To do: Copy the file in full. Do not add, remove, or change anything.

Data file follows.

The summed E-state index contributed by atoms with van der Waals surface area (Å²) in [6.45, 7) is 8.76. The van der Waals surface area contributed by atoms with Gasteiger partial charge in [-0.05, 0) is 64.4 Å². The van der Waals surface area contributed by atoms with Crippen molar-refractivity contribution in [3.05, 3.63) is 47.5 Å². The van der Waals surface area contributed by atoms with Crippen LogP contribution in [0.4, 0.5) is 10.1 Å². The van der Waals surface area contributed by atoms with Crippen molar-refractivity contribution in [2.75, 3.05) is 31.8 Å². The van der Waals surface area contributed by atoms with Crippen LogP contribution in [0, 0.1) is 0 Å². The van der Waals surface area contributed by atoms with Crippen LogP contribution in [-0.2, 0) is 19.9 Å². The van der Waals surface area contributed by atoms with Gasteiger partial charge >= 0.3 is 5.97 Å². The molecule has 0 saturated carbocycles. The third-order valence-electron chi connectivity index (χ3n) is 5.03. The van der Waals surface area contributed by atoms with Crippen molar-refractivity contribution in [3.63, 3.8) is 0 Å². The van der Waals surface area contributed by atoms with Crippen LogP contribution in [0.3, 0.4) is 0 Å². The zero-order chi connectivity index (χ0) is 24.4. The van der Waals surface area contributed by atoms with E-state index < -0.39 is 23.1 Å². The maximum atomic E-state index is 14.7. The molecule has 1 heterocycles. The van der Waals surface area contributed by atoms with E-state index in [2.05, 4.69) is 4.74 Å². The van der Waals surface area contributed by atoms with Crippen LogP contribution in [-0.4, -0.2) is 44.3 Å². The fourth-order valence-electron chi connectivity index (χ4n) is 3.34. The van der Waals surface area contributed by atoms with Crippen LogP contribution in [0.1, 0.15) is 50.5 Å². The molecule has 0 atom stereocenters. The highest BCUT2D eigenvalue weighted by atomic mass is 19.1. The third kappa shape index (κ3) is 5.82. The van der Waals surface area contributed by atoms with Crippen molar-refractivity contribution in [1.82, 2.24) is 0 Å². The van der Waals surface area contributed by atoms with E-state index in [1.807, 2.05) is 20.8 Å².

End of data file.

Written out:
The summed E-state index contributed by atoms with van der Waals surface area (Å²) in [6.45, 7) is 8.76. The van der Waals surface area contributed by atoms with Gasteiger partial charge in [-0.05, 0) is 64.4 Å². The van der Waals surface area contributed by atoms with Crippen molar-refractivity contribution in [3.05, 3.63) is 47.5 Å². The van der Waals surface area contributed by atoms with Crippen LogP contribution in [0.4, 0.5) is 10.1 Å². The van der Waals surface area contributed by atoms with Crippen molar-refractivity contribution in [2.75, 3.05) is 31.8 Å². The van der Waals surface area contributed by atoms with Crippen LogP contribution in [0, 0.1) is 0 Å². The van der Waals surface area contributed by atoms with Crippen LogP contribution in [-0.2, 0) is 19.9 Å². The van der Waals surface area contributed by atoms with Gasteiger partial charge >= 0.3 is 5.97 Å². The molecule has 0 saturated carbocycles. The third-order valence-electron chi connectivity index (χ3n) is 5.03. The van der Waals surface area contributed by atoms with Crippen molar-refractivity contribution in [3.63, 3.8) is 0 Å². The van der Waals surface area contributed by atoms with Crippen LogP contribution in [0.3, 0.4) is 0 Å². The zero-order chi connectivity index (χ0) is 24.4. The van der Waals surface area contributed by atoms with E-state index < -0.39 is 23.1 Å². The maximum atomic E-state index is 14.7. The molecule has 1 heterocycles. The van der Waals surface area contributed by atoms with E-state index in [2.05, 4.69) is 4.74 Å². The van der Waals surface area contributed by atoms with Crippen LogP contribution in [-0.4, -0.2) is 44.3 Å². The fourth-order valence-electron chi connectivity index (χ4n) is 3.34. The van der Waals surface area contributed by atoms with Crippen LogP contribution in [0.1, 0.15) is 50.5 Å². The molecule has 0 atom stereocenters. The highest BCUT2D eigenvalue weighted by atomic mass is 19.1. The third kappa shape index (κ3) is 5.82. The van der Waals surface area contributed by atoms with Crippen molar-refractivity contribution in [1.82, 2.24) is 0 Å². The van der Waals surface area contributed by atoms with E-state index in [1.807, 2.05) is 20.8 Å².